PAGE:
As an employer, it is often difficult to tell where the boundaries lie regarding the implications of your employee’s actions on social media. A recent case heard at the Employment Appeal Tribunal (EAT) held that, in Forbes v LHR Airport Limited, the posting of an offensive image on Facebook was not carried out ‘in the course of employment’ and therefore the case was dismissed.
Forbes v LHR Airport Limited (2019)
The Claimant in this case was a security officer. Their colleague, DS, posted a discriminatory image of a golliwog with the caption, “Let’s see how far he can travel before Facebook takes him off” on Facebook. One of her colleagues, who was a Facebook friend, showed it to the Claimant, who was not. The Claimant raised a formal grievance and DS was disciplined.
When he was rostered to work alongside DS, the Claimant complained and was subsequently moved to another location without explanation. At the Tribunal, the Claimant made claims of victimization, harassment and discrimination on the grounds of race. However, the Tribunal dismissed these claims as they held that DS had not acted in the course of her employment as she had not posted the image while at work, or on a work computer. Also, because the Claimant was not DS’s Facebook friend and the image was shared amongst a private group with no reference to the employer, it was viewed to have no relation to DS’s employment or the Claimant.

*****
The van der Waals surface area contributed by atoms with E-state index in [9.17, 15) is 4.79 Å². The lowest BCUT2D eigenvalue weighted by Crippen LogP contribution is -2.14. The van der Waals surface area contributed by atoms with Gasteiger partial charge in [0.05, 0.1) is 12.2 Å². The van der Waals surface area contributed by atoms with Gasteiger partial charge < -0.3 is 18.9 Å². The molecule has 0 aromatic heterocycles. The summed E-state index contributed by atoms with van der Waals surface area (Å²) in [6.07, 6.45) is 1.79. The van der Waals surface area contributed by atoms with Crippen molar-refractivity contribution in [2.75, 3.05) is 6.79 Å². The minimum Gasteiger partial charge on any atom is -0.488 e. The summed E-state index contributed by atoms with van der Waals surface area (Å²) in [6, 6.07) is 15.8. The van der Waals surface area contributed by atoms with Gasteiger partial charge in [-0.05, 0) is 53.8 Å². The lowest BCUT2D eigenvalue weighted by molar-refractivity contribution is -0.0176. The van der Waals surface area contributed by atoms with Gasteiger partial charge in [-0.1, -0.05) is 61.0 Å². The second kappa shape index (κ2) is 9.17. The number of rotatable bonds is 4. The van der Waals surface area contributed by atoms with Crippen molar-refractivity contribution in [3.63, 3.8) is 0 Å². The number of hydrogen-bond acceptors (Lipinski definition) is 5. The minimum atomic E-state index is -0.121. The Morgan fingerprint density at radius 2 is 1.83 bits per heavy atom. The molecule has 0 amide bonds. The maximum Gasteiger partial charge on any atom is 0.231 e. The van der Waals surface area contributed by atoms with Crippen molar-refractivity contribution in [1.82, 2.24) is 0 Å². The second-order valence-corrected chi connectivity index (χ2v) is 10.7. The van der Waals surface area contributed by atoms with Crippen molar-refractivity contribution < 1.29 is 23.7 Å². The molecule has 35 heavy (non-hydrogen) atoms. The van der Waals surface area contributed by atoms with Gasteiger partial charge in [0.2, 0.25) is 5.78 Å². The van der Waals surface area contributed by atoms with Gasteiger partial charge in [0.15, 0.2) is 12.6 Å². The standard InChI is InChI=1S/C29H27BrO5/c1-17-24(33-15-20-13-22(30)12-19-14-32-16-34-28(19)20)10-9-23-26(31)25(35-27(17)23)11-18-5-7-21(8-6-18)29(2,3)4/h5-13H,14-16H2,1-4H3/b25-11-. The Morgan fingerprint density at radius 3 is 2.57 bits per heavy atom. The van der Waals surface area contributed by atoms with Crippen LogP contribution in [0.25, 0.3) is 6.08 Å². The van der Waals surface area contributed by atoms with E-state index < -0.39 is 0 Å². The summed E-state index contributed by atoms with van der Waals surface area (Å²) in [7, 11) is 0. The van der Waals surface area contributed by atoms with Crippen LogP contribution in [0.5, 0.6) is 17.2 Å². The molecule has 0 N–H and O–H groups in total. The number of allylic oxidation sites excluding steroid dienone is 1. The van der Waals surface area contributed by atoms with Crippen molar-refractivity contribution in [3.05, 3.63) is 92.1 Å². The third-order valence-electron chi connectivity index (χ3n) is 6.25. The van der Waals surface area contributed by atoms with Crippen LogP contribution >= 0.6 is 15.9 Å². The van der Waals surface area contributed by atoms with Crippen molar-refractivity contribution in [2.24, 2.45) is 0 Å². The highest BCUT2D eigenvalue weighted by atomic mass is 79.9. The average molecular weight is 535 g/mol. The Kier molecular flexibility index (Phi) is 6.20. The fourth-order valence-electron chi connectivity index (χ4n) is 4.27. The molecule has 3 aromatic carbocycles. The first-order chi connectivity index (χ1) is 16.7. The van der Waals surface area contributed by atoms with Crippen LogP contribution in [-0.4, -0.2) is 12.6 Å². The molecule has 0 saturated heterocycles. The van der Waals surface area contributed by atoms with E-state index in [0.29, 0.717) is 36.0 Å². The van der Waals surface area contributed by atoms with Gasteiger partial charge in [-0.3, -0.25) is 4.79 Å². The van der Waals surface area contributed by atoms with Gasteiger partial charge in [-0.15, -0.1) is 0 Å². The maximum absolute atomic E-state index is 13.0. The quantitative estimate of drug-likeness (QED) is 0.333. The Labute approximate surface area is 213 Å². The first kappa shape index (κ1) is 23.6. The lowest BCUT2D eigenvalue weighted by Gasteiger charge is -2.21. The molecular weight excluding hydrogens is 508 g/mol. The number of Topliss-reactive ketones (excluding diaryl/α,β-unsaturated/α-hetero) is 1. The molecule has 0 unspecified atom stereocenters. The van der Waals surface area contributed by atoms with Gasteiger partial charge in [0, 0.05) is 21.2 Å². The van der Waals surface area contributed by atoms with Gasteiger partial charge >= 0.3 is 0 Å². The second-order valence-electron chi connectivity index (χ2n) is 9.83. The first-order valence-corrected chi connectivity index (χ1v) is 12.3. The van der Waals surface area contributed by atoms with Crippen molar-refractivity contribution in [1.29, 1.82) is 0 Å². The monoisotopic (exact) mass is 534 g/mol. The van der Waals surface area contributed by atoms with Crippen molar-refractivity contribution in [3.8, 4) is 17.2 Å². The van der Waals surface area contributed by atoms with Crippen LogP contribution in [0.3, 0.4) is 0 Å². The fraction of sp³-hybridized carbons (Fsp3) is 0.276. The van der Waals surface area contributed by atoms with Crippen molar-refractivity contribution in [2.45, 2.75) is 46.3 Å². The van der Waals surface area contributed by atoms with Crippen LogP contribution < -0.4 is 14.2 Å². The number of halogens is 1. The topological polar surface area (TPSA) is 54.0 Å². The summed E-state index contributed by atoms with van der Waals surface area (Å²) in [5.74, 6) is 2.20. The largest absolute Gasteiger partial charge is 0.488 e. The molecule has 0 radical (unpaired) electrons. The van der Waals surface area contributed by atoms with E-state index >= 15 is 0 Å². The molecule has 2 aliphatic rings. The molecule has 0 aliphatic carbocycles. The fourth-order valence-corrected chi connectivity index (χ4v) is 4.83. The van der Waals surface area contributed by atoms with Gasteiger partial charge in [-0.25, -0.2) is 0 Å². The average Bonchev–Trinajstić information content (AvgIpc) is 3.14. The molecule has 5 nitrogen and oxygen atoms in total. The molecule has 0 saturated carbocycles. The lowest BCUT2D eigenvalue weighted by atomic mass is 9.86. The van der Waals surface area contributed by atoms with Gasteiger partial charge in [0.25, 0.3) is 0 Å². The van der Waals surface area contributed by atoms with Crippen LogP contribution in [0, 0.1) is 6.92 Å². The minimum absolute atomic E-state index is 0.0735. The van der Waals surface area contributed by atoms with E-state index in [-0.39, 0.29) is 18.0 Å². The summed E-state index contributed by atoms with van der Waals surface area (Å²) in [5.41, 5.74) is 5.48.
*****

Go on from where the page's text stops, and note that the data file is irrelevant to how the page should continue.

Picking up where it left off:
Is an issue with social media the problem of the employer?
In this case, the Claimant appealed this ruling at the EAT but it was dismissed, and the Tribunal’s ruling was upheld. Despite this, whether something is done in the course of employment is a question of fact for the tribunal in each case, depending on the individual circumstances. This is much more difficult to assess with online activity because, even when social media is being used for personal purposes, there is the possibility of the actions being connected to work.
It is important that employers have in place policies relating to social media use during work hours, and that employers are reminded that views expressed online outside of working times may have an impact both on their employment, and the business’s reputation.